Taking Time Off for Military Service in Minnesota

Federal and state laws protect employees who need military leave.

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Minnesota employees who are also members of the state or National Guard or reserves might have to leave their regular civilian jobs for military service. If you are called to active duty, you might be absent from your private sector job for months. But while you are gone, a federal law called the Uniformed Services Employment and Reemployment Rights Act (USERRA) protects your job. And, Minnesota law protects you from discrimination based on your military service or affiliation.  

Federal Law: USERRA

USERRA is a federal law that prohibits discrimination against employees who are in the U.S. Armed Forces, have served in the military, or take leave to serve in the military.

USERRA provides valuable additional protections, too. It requires employers to reinstate employees who take up to five years off for military service, with all of the promotions, raises, and other benefits they would have received had they worked through their time off. And, it prohibits employers from firing employees without cause for up to one year after they return from service. (For more information on USERRA, see Taking Military Leave.)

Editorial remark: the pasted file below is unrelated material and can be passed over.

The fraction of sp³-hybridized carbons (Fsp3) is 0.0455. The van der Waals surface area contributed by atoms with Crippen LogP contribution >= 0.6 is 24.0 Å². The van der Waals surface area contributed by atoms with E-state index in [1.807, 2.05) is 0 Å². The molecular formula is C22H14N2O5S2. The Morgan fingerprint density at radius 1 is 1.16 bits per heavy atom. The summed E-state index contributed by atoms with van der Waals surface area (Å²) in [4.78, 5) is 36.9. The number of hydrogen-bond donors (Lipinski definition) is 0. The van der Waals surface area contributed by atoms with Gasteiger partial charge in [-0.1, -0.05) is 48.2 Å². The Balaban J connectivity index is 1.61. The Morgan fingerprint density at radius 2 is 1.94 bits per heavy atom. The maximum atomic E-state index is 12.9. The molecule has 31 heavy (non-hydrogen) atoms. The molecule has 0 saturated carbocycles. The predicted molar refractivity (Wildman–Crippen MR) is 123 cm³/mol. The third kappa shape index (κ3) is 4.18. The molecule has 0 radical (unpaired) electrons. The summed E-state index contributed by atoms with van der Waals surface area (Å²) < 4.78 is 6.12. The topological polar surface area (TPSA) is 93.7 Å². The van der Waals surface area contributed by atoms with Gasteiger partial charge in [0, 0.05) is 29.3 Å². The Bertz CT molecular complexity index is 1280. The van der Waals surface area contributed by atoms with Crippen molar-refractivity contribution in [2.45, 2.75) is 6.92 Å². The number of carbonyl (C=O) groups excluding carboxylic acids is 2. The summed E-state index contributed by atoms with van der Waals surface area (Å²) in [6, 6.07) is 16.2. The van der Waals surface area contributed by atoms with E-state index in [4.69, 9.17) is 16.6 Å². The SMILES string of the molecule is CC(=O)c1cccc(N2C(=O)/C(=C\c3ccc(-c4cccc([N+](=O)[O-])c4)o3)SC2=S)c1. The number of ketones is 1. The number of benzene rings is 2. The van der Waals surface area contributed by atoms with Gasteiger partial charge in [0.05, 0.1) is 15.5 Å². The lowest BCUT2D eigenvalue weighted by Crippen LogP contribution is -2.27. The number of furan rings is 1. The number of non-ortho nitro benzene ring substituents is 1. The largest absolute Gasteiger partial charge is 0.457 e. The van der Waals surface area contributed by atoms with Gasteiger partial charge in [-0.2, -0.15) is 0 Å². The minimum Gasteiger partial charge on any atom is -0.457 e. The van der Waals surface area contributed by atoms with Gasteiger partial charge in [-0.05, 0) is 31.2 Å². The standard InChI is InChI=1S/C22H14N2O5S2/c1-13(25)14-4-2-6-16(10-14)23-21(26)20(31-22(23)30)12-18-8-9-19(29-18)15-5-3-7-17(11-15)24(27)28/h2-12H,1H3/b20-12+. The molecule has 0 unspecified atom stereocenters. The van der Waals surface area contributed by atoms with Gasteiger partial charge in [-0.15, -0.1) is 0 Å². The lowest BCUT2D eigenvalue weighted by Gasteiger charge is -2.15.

Minnesota Laws on Military Leave

USERRA protects employees who serve in the United States military, including those who serve in the Army, Navy, Marine Corps, Air Force, Coast Guard, Reserves, Army or Air National Guard, and Commissioned Corps of the Public Health Service. If you work in Minnesota and you need time off for service in one of these branches of the military, you are protected by USERRA.

Many states provide USERRA-like protections for members of the state militia or other state military service. Minnesota is not one of them, however. Minnesota law does prohibit employers from discharging an employee because of his or her military service, interfering with an employee’s military service, or dissuading an employee from enlisting by threatening the employee’s job. This protection applies whether the employee belongs to or wants to enlist in the U.S. Armed Forces, the Minnesota military or naval forces, or the military or naval forces of any other state.

If you have faced discrimination because of your military service, or you have been denied the reinstatement and other rights available to you under USERRA or Minnesota law, check out servicemembers.gov, the Department of Justice's website devoted to enforcing USERRA and other laws that protect the rights of those who serve in the military. You'll also find helpful information at the website of Employer Support for the Guard and Reserve.

by: , J.D.

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